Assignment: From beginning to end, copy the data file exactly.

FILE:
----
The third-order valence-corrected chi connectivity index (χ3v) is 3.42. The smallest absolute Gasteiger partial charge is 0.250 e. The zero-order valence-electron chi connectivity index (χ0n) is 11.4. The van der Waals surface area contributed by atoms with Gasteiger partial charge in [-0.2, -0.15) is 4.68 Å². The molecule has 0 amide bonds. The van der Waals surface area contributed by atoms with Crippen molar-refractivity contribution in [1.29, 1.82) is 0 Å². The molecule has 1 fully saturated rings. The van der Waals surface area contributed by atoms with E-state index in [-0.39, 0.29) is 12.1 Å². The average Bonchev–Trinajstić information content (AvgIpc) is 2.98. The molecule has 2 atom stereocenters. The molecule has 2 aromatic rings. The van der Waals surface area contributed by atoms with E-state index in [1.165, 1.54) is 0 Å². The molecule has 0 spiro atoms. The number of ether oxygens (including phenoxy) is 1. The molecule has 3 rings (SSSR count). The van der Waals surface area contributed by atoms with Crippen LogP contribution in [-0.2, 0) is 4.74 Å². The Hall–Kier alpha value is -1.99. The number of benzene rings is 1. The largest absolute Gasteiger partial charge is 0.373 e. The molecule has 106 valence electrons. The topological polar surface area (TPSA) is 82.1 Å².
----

The third-order valence-corrected chi connectivity index (χ3v) is 3.42. The smallest absolute Gasteiger partial charge is 0.250 e. The zero-order valence-electron chi connectivity index (χ0n) is 11.4. The van der Waals surface area contributed by atoms with Gasteiger partial charge in [-0.2, -0.15) is 4.68 Å². The molecule has 0 amide bonds. The van der Waals surface area contributed by atoms with Crippen molar-refractivity contribution in [1.29, 1.82) is 0 Å². The molecule has 1 fully saturated rings. The van der Waals surface area contributed by atoms with E-state index in [-0.39, 0.29) is 12.1 Å². The average Bonchev–Trinajstić information content (AvgIpc) is 2.98. The molecule has 2 atom stereocenters. The molecule has 2 aromatic rings. The van der Waals surface area contributed by atoms with E-state index in [1.165, 1.54) is 0 Å². The molecule has 0 spiro atoms. The number of ether oxygens (including phenoxy) is 1. The molecule has 3 rings (SSSR count). The van der Waals surface area contributed by atoms with Crippen LogP contribution in [-0.2, 0) is 4.74 Å². The Hall–Kier alpha value is -1.99. The number of benzene rings is 1. The largest absolute Gasteiger partial charge is 0.373 e. The molecule has 106 valence electrons. The topological polar surface area (TPSA) is 82.1 Å².